U.S. Transportation Secretary Elaine Chao asked the department’s inspector general to probe whether a federally funded pedestrian bridge that collapsed and killed six in Florida complied with all rules, her office said on Tuesday.
Chao said in a letter she has asked for an audit to determine if the bridge owner and the design-build team had followed requirements as a condition of receiving federal funding.
The 950-ton, $16.6 million pedestrian bridge, which crossed an eight-lane highway adjacent to Florida International University (FIU) to link the campus with the city of Sweetwater, collapsed on Thursday, crushing vehicles in traffic below.
On Monday, Florida Governor Rick Scott ordered the Florida Department of Transportation to suspend the payment of all remaining federal funding for the collapsed pedestrian bridge.
Scott said the funding will be withheld indefinitely pending the completion of the National Transportation Safety Board investigation. The project was awarded $13.6 million in federal funding. “Before another dollar is spent on this bridge, we must know exactly what happened,” Scott said in a statement.
Engineers and state and university officials met hours before the new pedestrian bridge collapsed but concluded a crack in the structure was not a safety concern, the university said earlier. About three hours after the meeting ended, the bridge collapsed, crushing vehicles stopped at a traffic light.
Reporting by David Shepardson; Editing by Phil Berlowitz
UK travel giant Thomas Cook set to collapse: report
Thomas Cook's 178-year existence was reported to be coming to an end on Monday after the British travel firm struggled to find private investment to keep it afloat, potentially affecting thousands of holidaymakers.
The operator has said it needs £200 million ($250 million) or else it will face administration, which could affect 600,000 holidaymakers and require Britain's largest peacetime repatriation.
A source close to the negotiations told AFP that the company had failed to find the cash from private investors and would collapse unless the government intervened.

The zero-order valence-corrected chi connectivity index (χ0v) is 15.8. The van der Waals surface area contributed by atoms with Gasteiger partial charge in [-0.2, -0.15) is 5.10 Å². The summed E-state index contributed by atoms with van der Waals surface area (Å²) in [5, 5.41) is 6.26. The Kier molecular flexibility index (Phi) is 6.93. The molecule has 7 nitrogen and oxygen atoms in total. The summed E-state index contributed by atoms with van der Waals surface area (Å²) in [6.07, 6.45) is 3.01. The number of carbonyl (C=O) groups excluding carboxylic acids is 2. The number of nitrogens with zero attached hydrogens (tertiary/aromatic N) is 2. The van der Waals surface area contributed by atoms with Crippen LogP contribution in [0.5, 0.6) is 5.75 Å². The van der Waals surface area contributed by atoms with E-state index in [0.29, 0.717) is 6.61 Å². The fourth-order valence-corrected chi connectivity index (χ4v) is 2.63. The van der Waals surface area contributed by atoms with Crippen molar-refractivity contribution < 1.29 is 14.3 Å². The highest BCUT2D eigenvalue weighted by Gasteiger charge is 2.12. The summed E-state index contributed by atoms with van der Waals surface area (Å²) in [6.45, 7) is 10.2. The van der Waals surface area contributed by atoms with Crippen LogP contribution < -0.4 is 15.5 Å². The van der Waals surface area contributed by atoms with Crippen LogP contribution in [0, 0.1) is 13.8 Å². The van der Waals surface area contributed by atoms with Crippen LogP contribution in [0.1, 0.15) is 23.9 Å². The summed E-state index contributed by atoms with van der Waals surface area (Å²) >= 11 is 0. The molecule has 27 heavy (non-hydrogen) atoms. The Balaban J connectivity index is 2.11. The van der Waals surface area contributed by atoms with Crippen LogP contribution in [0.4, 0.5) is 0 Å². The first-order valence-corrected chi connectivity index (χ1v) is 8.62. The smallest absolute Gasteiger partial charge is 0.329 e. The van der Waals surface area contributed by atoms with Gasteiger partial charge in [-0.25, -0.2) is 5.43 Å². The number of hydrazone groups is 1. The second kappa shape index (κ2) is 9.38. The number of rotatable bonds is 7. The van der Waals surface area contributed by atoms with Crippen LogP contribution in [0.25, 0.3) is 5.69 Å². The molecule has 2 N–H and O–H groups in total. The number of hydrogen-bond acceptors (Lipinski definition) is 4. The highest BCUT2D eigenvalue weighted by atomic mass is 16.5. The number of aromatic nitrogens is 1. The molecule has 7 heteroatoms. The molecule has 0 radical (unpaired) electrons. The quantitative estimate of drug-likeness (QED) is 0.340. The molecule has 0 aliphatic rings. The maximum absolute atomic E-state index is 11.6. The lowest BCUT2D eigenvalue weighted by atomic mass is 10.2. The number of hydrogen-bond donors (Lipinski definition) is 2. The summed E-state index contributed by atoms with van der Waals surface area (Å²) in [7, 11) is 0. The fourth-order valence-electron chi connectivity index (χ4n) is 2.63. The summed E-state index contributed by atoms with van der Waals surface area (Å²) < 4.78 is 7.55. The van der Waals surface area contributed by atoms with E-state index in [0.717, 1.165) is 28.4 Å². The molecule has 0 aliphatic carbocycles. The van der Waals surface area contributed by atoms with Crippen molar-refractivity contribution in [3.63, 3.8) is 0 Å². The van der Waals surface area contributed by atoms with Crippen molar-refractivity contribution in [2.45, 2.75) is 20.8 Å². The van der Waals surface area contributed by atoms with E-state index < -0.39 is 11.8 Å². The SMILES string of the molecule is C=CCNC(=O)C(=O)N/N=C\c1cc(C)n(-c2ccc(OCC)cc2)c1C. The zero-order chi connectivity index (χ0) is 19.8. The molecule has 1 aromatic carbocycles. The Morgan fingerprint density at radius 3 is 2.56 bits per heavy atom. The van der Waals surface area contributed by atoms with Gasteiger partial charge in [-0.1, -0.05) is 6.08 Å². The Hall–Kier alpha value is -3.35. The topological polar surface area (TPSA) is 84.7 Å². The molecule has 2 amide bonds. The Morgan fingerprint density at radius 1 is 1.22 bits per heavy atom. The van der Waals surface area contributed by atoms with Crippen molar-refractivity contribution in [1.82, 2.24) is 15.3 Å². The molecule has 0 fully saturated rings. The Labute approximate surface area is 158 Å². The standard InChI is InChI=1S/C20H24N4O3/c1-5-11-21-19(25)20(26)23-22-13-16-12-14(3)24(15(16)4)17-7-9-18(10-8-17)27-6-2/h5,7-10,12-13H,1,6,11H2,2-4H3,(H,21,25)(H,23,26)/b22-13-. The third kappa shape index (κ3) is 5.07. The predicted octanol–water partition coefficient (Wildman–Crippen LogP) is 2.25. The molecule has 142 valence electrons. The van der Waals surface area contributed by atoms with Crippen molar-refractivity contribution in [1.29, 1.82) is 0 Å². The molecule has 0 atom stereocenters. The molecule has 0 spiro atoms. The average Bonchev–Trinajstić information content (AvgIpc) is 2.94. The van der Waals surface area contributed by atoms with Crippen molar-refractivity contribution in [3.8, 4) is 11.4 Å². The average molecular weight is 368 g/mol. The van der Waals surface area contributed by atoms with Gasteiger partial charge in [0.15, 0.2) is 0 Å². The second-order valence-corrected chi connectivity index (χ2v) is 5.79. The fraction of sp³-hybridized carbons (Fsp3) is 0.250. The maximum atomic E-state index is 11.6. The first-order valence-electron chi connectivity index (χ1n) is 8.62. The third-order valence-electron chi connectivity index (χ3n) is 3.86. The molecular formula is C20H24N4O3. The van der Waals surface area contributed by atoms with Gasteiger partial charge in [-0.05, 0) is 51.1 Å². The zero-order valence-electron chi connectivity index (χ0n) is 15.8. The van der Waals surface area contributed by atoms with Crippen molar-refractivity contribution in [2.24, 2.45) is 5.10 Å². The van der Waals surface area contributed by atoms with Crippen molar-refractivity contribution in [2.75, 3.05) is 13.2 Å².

But ministers are unlikely to step in due to worries about the pioneering operator's longer-term viability, the Times reported, leaving it on the brink.
‘We are the people’: Watch Billy Porter get a standing ovation for his passionate speech at the Emmys
In a powerful and passionate speech accepting his Emmy, "Pose" actor Billy Porter showered the audience with love and proudly reminded all of their right to belong and be loved.
"Oh, my God. God bless you all! The category is love, y'all, love!" Porter exclaimed.
The epic FX show "Pose" depicts Black and Latinos in the LGBTQ ballroom culture of New York City in the 1980s in the first season and the early 1990s in the second season.
"I am so overwhelmed and so overjoyed to have lived long enough to see this day," he said. "James Baldwin wrote, 'It took many years of vomiting up the filth I was taught about myself and half-believed, before I was able to walk on the earth as though I had a right to be here.' I have the right. You have the right. We all have the right."
Paris show of King Tutankhamun artifacts set new record with 1.42 million visitors
A blockbuster Tutankhamun show set a new all-time French record Sunday, with 1.42 million visitors flocking to see the exhibition in Paris, the organisers said.
The turnout beat the previous record set by another Tutankhamun show billed as the "exhibition of the century" in 1967, when 1.24 million queued to see "Tutankhamun and His Times" at the Petit Palais.
"Tutankhamun: Treasures of the Golden Pharaoh" -- which has been described as a "once in a generation" show -- will open in London in November.
The last time a show of comparable size about the boy king opened there in 1972 it sparked "Tutmania", with 1.6 million people thronging the British Museum.